December 3, 2012
It can be hard to find gifts for lovers of human evolution. They aren’t as easy to find as, say, dinosaur gifts. So I spent some time cruising the Internet looking for some unusual and unique options for the holidays this year. Here’s what I found.
Something to read:
Over the last year, several books on how modern humans took over the world were published. Lone Survivors by anthropologist Chris Stringer weaves archaeology with genetics to explain why Homo sapiens became the last hominid left on Earth. The Last Lost World by father-and-daughter duo Stephen and Lydia Pyne considers how hominids evolved during the ice ages of the Pleistocene epoch and how scientists’ understanding of this period, lasting some 2.6 million to 11,700 years ago, has changed over time. Anthropologist Ian Tattersall takes an even broader look at the rise of humans, surveying the last 8 million years or so of human evolution in Masters of the Planet. In Homo Mysterious psychologist David Barash examines a number of evolutionary puzzles, including why humans have big brains and why women tend to live longer than men.
If you’re shopping for an uber-hominid fan, consider this simple “I Heart Hominids” bumper sticker, or maybe human evolution decals to jazz up a boring lapotop. I’m hoping for a hominid skull to put in my office: made out of chalkboard, they come in various species and colors. Candle lovers might be intrigued by this unusual candle holder. And who wouldn’t want a Neanderthal piñata?
Some hominid gifts can be fun and practical. Need a bag to carry groceries? How about this “I Love Lucy” cotton tote with a picture of the Lucy skeleton. It comes in several different sizes. Or maybe your loved one would like a pewter key chain of a Paranthropus boisei or Homo erectus skull, which a reader of last year’s Hominid Hunting holiday gift guide suggested. These colorful glass coasters are also useful.
Something to hang on the wall:
I think I’ve said this before–the Taung Child is my favorite hominid fossil. If you know someone else who really digs the specimen, check out this framed drawing of the skull. These woodcut prints of hominid skulls are another good way to spruce up an empty wall. A Bigfoot skeptic (or a believer with a sense of humor) might like this print from Society 6.
Last year, the big ticket items in my gift guide were hominid fossil reproductions. This year, you can give someone his/her genome. With only a sample of saliva, the genetics company 23andMe analyzes an individual’s complete set of DNA to trace the geographic origins of that person’s forefathers and to look for Neanderthal ancestry.
What would you like for the holidays?
November 28, 2012
One of the great origin stories in the history of mammals is the rise of primates. It’s a story that scientists are still trying to write.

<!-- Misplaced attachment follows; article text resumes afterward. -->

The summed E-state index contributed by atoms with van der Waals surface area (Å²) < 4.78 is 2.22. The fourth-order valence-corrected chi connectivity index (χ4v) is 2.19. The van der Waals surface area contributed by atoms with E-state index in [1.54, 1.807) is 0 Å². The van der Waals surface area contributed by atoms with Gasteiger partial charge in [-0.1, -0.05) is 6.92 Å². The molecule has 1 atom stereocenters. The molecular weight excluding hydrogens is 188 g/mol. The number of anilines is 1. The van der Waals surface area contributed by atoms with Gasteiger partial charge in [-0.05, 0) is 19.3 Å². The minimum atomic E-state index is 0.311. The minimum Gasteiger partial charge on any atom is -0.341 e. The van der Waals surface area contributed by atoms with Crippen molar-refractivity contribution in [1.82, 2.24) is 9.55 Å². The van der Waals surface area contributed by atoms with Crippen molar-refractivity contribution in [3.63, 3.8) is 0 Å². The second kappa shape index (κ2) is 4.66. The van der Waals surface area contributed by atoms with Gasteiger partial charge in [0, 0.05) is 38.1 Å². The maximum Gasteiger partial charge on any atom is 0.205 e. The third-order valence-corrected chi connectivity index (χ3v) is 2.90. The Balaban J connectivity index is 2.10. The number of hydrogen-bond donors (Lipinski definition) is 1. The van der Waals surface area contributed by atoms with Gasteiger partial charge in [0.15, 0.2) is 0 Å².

In the early 20th century, anatomists believed primates—united by big brains, grasping hands and feet, and excellent vision, among other features—evolved in response to living in trees. In the 1970s, however, biological anthropologist Matt Cartmill realized an arboreal lifestyle alone wasn’t enough to explain primates’ unique set of characteristics. Plenty of mammals, like chipmunks, live in trees but don’t have nimble hands or closely spaced, forward-facing eyes that allow for good depth perception. Instead, Cartmill suggested these features evolved because early primates were insect predators. He noted that many modern predators, such as cats and owls, have forward-facing eyes because they rely on good vision to grab prey. In the case of early primates, Cartmill said, they hunted tree-dwelling insects.
Not long after Cartmill presented his explanation of primates’ roots, other researchers came up with an alternative idea: Primates evolved in step with the spread of flowering plants. Rather than relying on good vision and dexterity to nab bugs, early primates used these traits to carefully walk out to the ends of delicate tree branches to gather fruits and flowers, as well as the insects that pollinated flowering plants.
Physical anthropologists Robert Sussman and D. Tab Rasmussen of Washington University and botanist Peter Raven of the Missouri Botanical Garden review the latest evidence in support of this hypothesis in an article published online in the American Journal of Primatology.
The team suggests that the earliest primates and their extinct close relatives, a group called plesiadapiforms, weren’t strictly insect eaters and therefore the insect predation hypothesis doesn’t hold up. They point out that the molars of plesiadapiforms are rounder than the teeth of earlier mammals, which were sharp for puncturing bugs. The flatter teeth indicate plesiadapiforms were probably grinding fruits, nuts and other plant parts.
The switch to a plant diet coincides with the rise of rise of flowering plants. The earliest flowering plants show up in the fossil record roughly 130 million years ago and became the dominant type of forest plant by about 90 million years ago. Around 56 million years ago, global temperatures spiked and tropical forests spread around the world. About this time, many species of birds and bats emerged. Primates also diversified during this period. Sussman and his colleagues argue that while birds and bats could fly to the ends of branches to consume meals of fruit and nectar, primates took a different route, evolving adaptations that enabled them to be better climbers.
The skeleton of a 56-million-year-old plesiadapiform found in Wyoming provides further evidence of this scenario, the researchers say. Much of the early primate and plesiadapiform fossil record consists of teeth, but in 2002, scientists reported the discovery of the skull, hands and feet of Carpolestes simpsoni. The bones reveal that the species was a good grasper, with an opposable big toe and nails instead of claws. And the teeth indicate the creature ate fruit. But unlike living primates, C. simpsoni did not have forward-facing eyes, suggesting it didn’t have good depth perception. This is an important finding, Sussman and colleagues say. If primates evolved their characteristic features because they were visual predators, then you’d expect good vision to evolve in concert with good grasping. Instead, the C. simpsoni fossils suggest enhanced vision came later. Forward-facing eyes may have later evolved because it helped primates see through the cluttered, leafy environment of the forest canopy.